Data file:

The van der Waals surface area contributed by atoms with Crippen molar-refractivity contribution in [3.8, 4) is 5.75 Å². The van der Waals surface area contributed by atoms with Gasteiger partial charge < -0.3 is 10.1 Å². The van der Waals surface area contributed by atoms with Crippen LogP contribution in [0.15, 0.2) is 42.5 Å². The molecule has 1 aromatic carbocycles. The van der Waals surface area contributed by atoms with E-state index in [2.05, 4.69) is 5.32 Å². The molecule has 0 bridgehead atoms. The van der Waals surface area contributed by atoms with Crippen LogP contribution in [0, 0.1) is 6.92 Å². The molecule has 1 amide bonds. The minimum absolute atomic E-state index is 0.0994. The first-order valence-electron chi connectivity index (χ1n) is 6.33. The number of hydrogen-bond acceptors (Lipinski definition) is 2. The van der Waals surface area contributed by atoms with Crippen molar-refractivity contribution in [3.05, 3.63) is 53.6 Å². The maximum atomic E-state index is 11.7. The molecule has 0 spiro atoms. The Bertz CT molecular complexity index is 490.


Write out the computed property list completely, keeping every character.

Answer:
The van der Waals surface area contributed by atoms with Crippen molar-refractivity contribution in [3.8, 4) is 5.75 Å². The van der Waals surface area contributed by atoms with Gasteiger partial charge < -0.3 is 10.1 Å². The van der Waals surface area contributed by atoms with Crippen LogP contribution in [0.15, 0.2) is 42.5 Å². The molecule has 1 aromatic carbocycles. The van der Waals surface area contributed by atoms with E-state index in [2.05, 4.69) is 5.32 Å². The molecule has 0 bridgehead atoms. The van der Waals surface area contributed by atoms with Crippen LogP contribution in [0, 0.1) is 6.92 Å². The molecule has 1 amide bonds. The minimum absolute atomic E-state index is 0.0994. The first-order valence-electron chi connectivity index (χ1n) is 6.33. The number of hydrogen-bond acceptors (Lipinski definition) is 2. The van der Waals surface area contributed by atoms with Crippen molar-refractivity contribution in [3.05, 3.63) is 53.6 Å². The maximum atomic E-state index is 11.7. The molecule has 0 spiro atoms. The Bertz CT molecular complexity index is 490.